Tuesday, October 16, 2007

SCHIP and Liberal Passions

Capitan's Quarters and Bruce Kesler on USA Today's poll on SCHIP expansion.

I'm not surprised. My liberal friends have become surprising deficit hawks. They're older and have often worked in public sector jobs. They're cynical about things like SCHIP.

Now Gore and global warming will get them excited but they sense the politics on this one. They're not worked up.

Hardly a scientific survey I know. It's just what I've observed.

Global Cairene: Alaa Al Aswani Disappoints with “Chicago”

GC reviews Al Aswani's new book Chicago.

I took first semester Arabic at College of DuPage. A big class with spouses of Arabic speakers trying to learn the inlaws language, and kids from Arabic-speaking families trying to improve their kitchen-Arabic.

They seemed the typical Chicago experience: work hard, school at night, aiming for a better job and big house in the 'burbs.

Guy Moquet's Letter

Powerline notes French President Nicolas Sarkozy said this letter needs to be read in French Schools ...as a celebration of resistance and sacrifice for one's country. PL writes,
There's a good reason why Moquet's letter should not be read to students. Moquet was a Communist agitator, not a member of the French resistance. And his letter, though brave, says nothing about sacrifice for one's country. Indeed, it doesn't even mention France. That's not surprising -- as a Communist Moquet presumably was an internationalist at best (and a Russia-first Stalinist at worst), not a French nationalist.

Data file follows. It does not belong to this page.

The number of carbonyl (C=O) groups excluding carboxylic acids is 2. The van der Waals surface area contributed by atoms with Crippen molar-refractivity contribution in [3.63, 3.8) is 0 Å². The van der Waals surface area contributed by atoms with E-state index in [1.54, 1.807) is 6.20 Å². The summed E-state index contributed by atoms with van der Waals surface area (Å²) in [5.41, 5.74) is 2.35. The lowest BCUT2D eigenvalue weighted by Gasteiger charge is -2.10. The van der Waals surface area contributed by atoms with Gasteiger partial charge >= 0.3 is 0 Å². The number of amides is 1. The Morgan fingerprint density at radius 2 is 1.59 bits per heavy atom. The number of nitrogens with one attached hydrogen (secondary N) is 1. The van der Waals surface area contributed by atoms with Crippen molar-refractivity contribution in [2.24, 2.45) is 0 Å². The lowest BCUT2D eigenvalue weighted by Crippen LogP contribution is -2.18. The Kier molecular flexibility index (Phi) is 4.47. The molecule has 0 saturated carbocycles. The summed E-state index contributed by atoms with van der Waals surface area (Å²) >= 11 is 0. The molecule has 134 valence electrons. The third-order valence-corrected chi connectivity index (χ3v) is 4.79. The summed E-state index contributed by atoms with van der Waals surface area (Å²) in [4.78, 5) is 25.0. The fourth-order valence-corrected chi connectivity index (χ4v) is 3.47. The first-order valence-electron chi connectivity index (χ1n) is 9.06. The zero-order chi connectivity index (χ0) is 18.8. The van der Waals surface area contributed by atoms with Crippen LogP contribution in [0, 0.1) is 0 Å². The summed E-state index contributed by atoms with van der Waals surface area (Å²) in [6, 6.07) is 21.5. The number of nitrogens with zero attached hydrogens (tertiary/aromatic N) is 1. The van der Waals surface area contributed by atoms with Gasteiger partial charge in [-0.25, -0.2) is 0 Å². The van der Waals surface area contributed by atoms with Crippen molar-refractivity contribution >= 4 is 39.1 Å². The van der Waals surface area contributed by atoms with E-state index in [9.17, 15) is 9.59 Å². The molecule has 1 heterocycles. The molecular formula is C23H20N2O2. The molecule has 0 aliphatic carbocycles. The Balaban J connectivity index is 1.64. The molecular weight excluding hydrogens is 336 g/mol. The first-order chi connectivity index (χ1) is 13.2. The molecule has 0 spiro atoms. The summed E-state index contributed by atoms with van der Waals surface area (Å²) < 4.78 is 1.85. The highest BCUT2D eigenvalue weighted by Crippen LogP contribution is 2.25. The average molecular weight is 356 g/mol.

It's not clear, however, that the resistance by France's teachers to Sarkozy's decree stems from Moquet's lack of credentials as a patriot. In the news report I saw tonight on French television, the resistance seemed to have more to do with (a) resentment at being told what to do by Sarkozy and (b) a lack of desire to promote patriotism and sacrifice for country. One teacher sniffed that there are better ways to teach about the French resistance. But Sarkozy isn't devising a course on the resistance movement; he's trying to inject a little bit of patriotism into one school day. The problem is that he picked a poor example.

But that's not to say that Sarkozy made a mistake. More likely, I imagine, he made a gesture to the French left.
And I'd say not a bad gesture at all. Moquet doesn't mention country but neither did he mention Stalin. He writes of his family. This letter not a bad example at all for kids.

Monday, October 15, 2007

Jed Babbin: Pelosi’s Most Dangerous Ploy

Babbin deconstructs Pelosi's ploy,
Turkey is our most under-appreciated ally. Its eighth president, Turgut Ozal, was a great friend of America, once referring to his nation as, “little America.” When Ozal died suddenly in 1993, neither President Clinton nor Vice President Gore went to the funeral, an insult the Turks remember. Europe has been even less appreciative. Turkey has practically begged to become a member of the European Union, but its applications to what some Turks call the “Christian club” have been stalled again and again because of European criticism of its human rights record.

There is a deep-seated cultural sensitivity among the Turkish people and their government on the issue of the Armenian massacre nine decades ago. Amb. Sensoy may have been thinking about the far-reaching effects – including on Turkey’s application for EU membership -- of the House genocide resolution when he told us, “No nation would like to be labeled with that greatest of human rights violations.”